While the movie may not, in the end, be so effective in tapping into our current class anxieties, that hardly seems to matter. Like a trip to Elysium, it’s a wild ride.
  31. He (Gordon-Levitt) can act, and there’s a possibility he can also direct, but there’s no evidence in Don Jon that he can do both at the same time.
  32. Timely but sluggish and confusing.
  33. Something is missing here, like a clear perspective.
  34. By the way, for reasons nobody bothers to explain, Las Vegas is played by New Orleans. Go figure.
  35. It’s a real pleasure to share some quality time with Mr. Caine as an old man wise enough to know there’s rarely any such thing as a second time around but brave enough to take a chance anyway. But the writing and direction by Sandra Nettelbeck barely support his forceful presence.
  36. The realism is honorable, the acting is exemplary, and all do good work, but life among the unlucky and disenfranchised who exist without hope is not a subject that will put a glow in your heart or a smile on your face. Be forewarned: The depression is inescapable.
  37. Enough is enough. One good thing: The jungle scenes were shot in Hawaii, so at least they all got a paid vacation.
  38. Statham and Franco, both well-known sleepwalkers on camera, seem more animated than usual. Suspend belief, and you’ll find Homefront predictable but entertaining.
  39. More bitter, bleak lives of American mill workers without a compass and no place to go if they had one are showcased in the pessimistic drama Out of the Furnace. It’s getting to be a dismal film director’s obsession bordering on cliché.
  40. If you’re patience doesn’t wear out, the movie culminates in that clever shock ending that not only explains everything but gives what you’ve just seen a rewarding jolt.
  41. By my rough calculation, the real Jack Ryan should be approximately 103. Preposterous but moderately engaging, Jack Ryan has outlived his welcome, and there’s no end in sight.
  42. The good twin/bad twin conceit in 2014 doesn’t have a shred of the original surprise, and Zoe Kazan doesn’t have the chops to carry it off anyway.
  43. The generic title In Secret is as uninspired as the movie itself.
  44. Odd Thomas has high-speed chases, explosions, narrow escapes and masses of special effects—none special enough, I’m afraid, to save it from mediocrity.
  45. As a film, though, Chlorine is as confusing as its title. Moviegoers be warned: With the skyrocketing cost of movie tickets (not to mention popcorn), this one is a bad investment.
  46. Disappointingly tedious, On My Way is a contrived vehicle for Gallic icon Catherine Deneuve. At 70, she’s still the embodiment of placid ripeness we know and love, but the movie has little substance.
  47. Unfortunately, Hide Your Smiling Faces is so slow it could use a few action sequences to speed things up.
  48. This is not a movie for everybody, but that assessment is not exactly intended as a thumbs down. Alarming thrills are guaranteed.
  49. The director’s vision is so dark — and Mr. Crowe’s grumbling, sour-stomach persona so much like a Tums commercial — that you don’t care much what happens to him or his ark, which looks like a big barge with a stove pipe in the middle.
  50. Ms. Carano still has a lot to learn about acting, but she’s certainly the one you want around in case of a home invasion.
  51. It stars Woody Allen, but it still drags along like an oyster trying to walk.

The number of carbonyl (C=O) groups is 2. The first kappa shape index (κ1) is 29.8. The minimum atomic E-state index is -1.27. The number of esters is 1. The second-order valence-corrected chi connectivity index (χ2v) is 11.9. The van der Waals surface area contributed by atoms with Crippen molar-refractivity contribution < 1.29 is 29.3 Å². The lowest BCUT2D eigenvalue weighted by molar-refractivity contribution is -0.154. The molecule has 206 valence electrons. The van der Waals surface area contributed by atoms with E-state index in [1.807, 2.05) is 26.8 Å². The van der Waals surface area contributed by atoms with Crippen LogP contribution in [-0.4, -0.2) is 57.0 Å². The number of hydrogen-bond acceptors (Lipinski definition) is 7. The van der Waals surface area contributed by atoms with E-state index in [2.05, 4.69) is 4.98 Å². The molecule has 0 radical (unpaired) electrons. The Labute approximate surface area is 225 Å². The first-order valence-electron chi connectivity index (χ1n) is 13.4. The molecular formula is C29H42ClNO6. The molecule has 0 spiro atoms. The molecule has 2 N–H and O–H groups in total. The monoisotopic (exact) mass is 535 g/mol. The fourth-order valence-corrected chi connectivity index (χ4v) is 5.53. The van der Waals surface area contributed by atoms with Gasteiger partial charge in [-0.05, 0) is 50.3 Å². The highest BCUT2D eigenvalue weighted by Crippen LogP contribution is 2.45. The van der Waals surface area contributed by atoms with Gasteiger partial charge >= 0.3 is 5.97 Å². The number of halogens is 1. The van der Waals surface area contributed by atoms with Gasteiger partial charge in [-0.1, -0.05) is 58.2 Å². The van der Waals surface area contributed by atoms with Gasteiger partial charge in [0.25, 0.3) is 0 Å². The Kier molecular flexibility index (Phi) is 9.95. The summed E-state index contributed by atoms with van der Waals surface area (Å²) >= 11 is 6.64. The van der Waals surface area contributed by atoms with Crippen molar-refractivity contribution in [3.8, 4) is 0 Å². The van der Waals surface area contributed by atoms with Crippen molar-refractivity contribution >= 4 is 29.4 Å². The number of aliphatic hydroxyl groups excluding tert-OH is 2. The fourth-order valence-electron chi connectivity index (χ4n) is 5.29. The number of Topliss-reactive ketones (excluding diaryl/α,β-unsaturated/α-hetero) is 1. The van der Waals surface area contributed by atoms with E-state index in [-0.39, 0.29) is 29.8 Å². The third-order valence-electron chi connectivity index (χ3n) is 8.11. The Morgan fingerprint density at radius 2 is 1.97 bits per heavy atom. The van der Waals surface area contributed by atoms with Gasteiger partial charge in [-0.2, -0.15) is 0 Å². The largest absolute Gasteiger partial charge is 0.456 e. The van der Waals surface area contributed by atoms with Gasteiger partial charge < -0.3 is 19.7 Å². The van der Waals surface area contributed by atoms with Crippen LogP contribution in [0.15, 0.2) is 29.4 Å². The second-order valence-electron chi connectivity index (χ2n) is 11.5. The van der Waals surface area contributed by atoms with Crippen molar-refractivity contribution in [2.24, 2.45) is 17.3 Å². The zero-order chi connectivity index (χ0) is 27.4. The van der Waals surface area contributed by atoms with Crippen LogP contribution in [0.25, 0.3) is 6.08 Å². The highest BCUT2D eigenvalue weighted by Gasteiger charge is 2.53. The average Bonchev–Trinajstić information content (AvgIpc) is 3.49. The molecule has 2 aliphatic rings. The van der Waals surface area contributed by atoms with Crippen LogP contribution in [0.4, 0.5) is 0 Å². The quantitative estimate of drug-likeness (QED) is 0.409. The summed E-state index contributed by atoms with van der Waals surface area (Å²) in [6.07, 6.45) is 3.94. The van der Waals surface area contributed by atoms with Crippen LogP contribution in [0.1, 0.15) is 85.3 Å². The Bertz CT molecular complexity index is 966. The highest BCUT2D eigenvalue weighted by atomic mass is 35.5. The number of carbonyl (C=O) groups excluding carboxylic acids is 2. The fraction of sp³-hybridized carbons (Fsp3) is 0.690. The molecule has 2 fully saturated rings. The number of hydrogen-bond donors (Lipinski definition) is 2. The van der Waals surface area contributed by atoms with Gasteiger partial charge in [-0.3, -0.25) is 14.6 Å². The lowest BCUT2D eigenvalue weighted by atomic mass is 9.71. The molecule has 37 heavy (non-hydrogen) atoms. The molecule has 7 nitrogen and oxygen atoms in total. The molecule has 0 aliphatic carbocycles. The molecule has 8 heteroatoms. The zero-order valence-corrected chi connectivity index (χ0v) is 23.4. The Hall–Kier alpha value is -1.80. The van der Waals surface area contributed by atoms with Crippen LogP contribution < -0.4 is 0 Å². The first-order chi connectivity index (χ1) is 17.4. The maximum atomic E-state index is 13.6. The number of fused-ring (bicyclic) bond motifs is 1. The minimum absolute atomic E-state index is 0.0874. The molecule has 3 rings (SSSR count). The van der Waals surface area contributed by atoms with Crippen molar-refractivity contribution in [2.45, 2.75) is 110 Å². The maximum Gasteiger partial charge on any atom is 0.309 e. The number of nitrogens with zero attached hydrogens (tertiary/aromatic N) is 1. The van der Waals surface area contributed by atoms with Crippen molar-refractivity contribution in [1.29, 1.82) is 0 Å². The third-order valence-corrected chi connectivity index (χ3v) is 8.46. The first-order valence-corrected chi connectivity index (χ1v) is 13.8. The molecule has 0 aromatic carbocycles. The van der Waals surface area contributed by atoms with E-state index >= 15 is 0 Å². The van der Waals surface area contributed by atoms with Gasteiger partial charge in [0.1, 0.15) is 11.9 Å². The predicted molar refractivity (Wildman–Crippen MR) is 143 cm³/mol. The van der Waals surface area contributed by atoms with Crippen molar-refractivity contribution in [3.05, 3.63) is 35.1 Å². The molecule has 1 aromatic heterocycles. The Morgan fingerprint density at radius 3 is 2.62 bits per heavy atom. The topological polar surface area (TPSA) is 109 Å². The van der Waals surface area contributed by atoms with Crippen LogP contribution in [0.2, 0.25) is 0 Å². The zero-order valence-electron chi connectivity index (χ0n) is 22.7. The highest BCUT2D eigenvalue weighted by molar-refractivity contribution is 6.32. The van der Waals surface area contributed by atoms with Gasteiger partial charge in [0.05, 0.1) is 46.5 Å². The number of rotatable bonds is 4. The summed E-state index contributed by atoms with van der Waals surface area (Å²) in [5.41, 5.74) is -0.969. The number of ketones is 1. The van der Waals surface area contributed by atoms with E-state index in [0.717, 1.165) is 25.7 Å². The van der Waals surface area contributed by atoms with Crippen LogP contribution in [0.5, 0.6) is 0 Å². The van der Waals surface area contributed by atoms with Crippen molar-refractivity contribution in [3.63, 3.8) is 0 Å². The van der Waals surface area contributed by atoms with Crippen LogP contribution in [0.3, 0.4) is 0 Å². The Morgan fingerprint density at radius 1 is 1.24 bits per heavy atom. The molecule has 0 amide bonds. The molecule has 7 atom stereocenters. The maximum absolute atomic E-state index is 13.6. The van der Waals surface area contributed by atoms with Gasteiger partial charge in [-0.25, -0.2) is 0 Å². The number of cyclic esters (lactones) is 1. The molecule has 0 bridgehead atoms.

• 52 Metascore
    • 38 Critic Score
    Speaking of afterthoughts, Olivia Wilde has a bit part as a single mom who unwittingly aids and abets the Brennans in their escape, and Brian Dennehy lurches silently through a number of scenes as John's working-class father. It's jarring to see such big-name actors in such thankless roles.
    • 26 Metascore
    • 38 Critic Score
    I'm not sure what went wrong with this picture. It could just be bad judgment on the part of screenwriter Steve Adams, who for all we know finds stalking adorable.
    • 56 Metascore
    • 38 Critic Score
    It just goes to show, no matter how burnished your backdrop or splendiferous your setting, if your script is crap, you're stuck with a total dud.
  52. The insurmountable problem is that Imogene is not a very original, dynamic or charismatic character, and Kristen Wiig is not a very original, dynamic or charismatic actress. Nobody in this movie is really appealing enough to be much fun. The state of New Jersey should sue.
    • 44 Metascore
    • 38 Critic Score
    If there is a breakout role in Millers, it is that of Will Poulter, the 20-year-old English actor who played Lee Carter in 2007’s "Son of Rambow." As Kenny Rossmore, the hapless neighbor who ends up playing the teenage son of Ms. Aniston and Mr. Sudeikis during their version of National Lampoon’s Mexican Vacation, Mr. Poulter strikes a perfect comedic balance between sweet savant and pop-culture lech.
    • 53 Metascore
    • 25 Critic Score
    It might be time for Johnny Depp and Tim Burton to start thinking about seeing other people. Alice in Wonderland, their seventh film together, is so thoroughly soul-deadening and laborious that the prospect of an eighth collaboration feels like the sword of Damocles.
  53. It’s a romantic piffle stuffed with so much candy that your skin could break out.
  54. A vulgar, happy-as-cancer aberration that takes the dysfunctional family idea to a new low. Whimsical, yes. Happy, never.
  55. There is no hope on the horizon for movies as leaden as The Exploding Girl.
  56. A ludicrously pretentious train wreck masquerading as a movie.
  57. After.Life, with a pretentious point between the two words in the title for no explainable reason, is a horror film with a macabre style but few of the creepy chills of cheaper, cliché-riddled thrillers that are a dime a dozen these days.
  58. Staying awake during this ordeal of incompetent, incomprehensible stupidity is not difficult. It’s so noisy that you can hear it in the next town. Staying interested is something else entirely.